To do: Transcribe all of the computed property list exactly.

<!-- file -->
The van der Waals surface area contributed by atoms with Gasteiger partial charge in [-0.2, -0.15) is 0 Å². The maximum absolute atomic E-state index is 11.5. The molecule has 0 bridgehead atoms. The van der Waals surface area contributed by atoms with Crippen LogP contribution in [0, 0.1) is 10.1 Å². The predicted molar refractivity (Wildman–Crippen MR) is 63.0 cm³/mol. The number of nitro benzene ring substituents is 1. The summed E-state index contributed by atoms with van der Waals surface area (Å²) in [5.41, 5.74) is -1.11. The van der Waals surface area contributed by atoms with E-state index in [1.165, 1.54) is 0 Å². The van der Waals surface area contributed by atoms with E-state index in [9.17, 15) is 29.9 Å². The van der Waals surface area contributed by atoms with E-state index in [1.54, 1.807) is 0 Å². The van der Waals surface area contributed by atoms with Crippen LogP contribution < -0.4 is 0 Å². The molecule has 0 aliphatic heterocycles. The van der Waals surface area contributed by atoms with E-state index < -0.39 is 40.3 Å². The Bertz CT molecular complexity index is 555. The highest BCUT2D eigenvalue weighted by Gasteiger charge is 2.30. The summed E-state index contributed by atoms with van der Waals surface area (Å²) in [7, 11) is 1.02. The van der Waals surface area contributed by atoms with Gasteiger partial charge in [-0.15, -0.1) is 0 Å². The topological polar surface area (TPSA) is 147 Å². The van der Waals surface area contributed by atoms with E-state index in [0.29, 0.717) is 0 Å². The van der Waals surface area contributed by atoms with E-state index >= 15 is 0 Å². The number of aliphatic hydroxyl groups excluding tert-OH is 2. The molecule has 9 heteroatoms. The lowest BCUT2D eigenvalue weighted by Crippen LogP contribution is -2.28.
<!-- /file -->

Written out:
The van der Waals surface area contributed by atoms with Gasteiger partial charge in [-0.2, -0.15) is 0 Å². The maximum absolute atomic E-state index is 11.5. The molecule has 0 bridgehead atoms. The van der Waals surface area contributed by atoms with Crippen LogP contribution in [0, 0.1) is 10.1 Å². The predicted molar refractivity (Wildman–Crippen MR) is 63.0 cm³/mol. The number of nitro benzene ring substituents is 1. The summed E-state index contributed by atoms with van der Waals surface area (Å²) in [5.41, 5.74) is -1.11. The van der Waals surface area contributed by atoms with E-state index in [1.165, 1.54) is 0 Å². The van der Waals surface area contributed by atoms with E-state index in [9.17, 15) is 29.9 Å². The van der Waals surface area contributed by atoms with E-state index in [1.54, 1.807) is 0 Å². The van der Waals surface area contributed by atoms with Crippen LogP contribution < -0.4 is 0 Å². The molecule has 0 aliphatic heterocycles. The van der Waals surface area contributed by atoms with E-state index < -0.39 is 40.3 Å². The Bertz CT molecular complexity index is 555. The highest BCUT2D eigenvalue weighted by Gasteiger charge is 2.30. The summed E-state index contributed by atoms with van der Waals surface area (Å²) in [7, 11) is 1.02. The van der Waals surface area contributed by atoms with Gasteiger partial charge in [-0.15, -0.1) is 0 Å². The topological polar surface area (TPSA) is 147 Å². The van der Waals surface area contributed by atoms with E-state index in [0.29, 0.717) is 0 Å². The van der Waals surface area contributed by atoms with E-state index >= 15 is 0 Å². The number of aliphatic hydroxyl groups excluding tert-OH is 2. The molecule has 9 heteroatoms. The lowest BCUT2D eigenvalue weighted by Crippen LogP contribution is -2.28.